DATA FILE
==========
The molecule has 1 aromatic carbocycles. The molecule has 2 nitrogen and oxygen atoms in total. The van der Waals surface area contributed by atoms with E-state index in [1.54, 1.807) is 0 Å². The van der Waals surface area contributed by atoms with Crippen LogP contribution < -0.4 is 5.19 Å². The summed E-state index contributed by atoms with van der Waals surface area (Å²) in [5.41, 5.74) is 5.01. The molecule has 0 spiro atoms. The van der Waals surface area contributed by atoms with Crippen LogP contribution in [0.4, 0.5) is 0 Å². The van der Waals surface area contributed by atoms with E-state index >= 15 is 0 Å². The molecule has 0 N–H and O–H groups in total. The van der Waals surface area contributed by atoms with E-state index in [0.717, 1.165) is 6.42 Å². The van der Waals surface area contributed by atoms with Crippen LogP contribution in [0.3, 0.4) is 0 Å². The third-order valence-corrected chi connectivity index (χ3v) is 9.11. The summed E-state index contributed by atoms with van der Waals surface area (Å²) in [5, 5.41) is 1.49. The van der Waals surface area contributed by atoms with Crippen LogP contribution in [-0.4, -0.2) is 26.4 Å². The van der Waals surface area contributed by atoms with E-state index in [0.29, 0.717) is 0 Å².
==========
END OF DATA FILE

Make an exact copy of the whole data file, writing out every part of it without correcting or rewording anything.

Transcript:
The molecule has 1 aromatic carbocycles. The molecule has 2 nitrogen and oxygen atoms in total. The van der Waals surface area contributed by atoms with E-state index in [1.54, 1.807) is 0 Å². The van der Waals surface area contributed by atoms with Crippen LogP contribution < -0.4 is 5.19 Å². The summed E-state index contributed by atoms with van der Waals surface area (Å²) in [5.41, 5.74) is 5.01. The molecule has 0 spiro atoms. The van der Waals surface area contributed by atoms with Crippen LogP contribution in [0.4, 0.5) is 0 Å². The van der Waals surface area contributed by atoms with E-state index >= 15 is 0 Å². The molecule has 0 N–H and O–H groups in total. The van der Waals surface area contributed by atoms with E-state index in [0.717, 1.165) is 6.42 Å². The van der Waals surface area contributed by atoms with Crippen LogP contribution in [0.3, 0.4) is 0 Å². The third-order valence-corrected chi connectivity index (χ3v) is 9.11. The summed E-state index contributed by atoms with van der Waals surface area (Å²) in [5, 5.41) is 1.49. The van der Waals surface area contributed by atoms with Crippen LogP contribution in [-0.4, -0.2) is 26.4 Å². The van der Waals surface area contributed by atoms with E-state index in [0.29, 0.717) is 0 Å².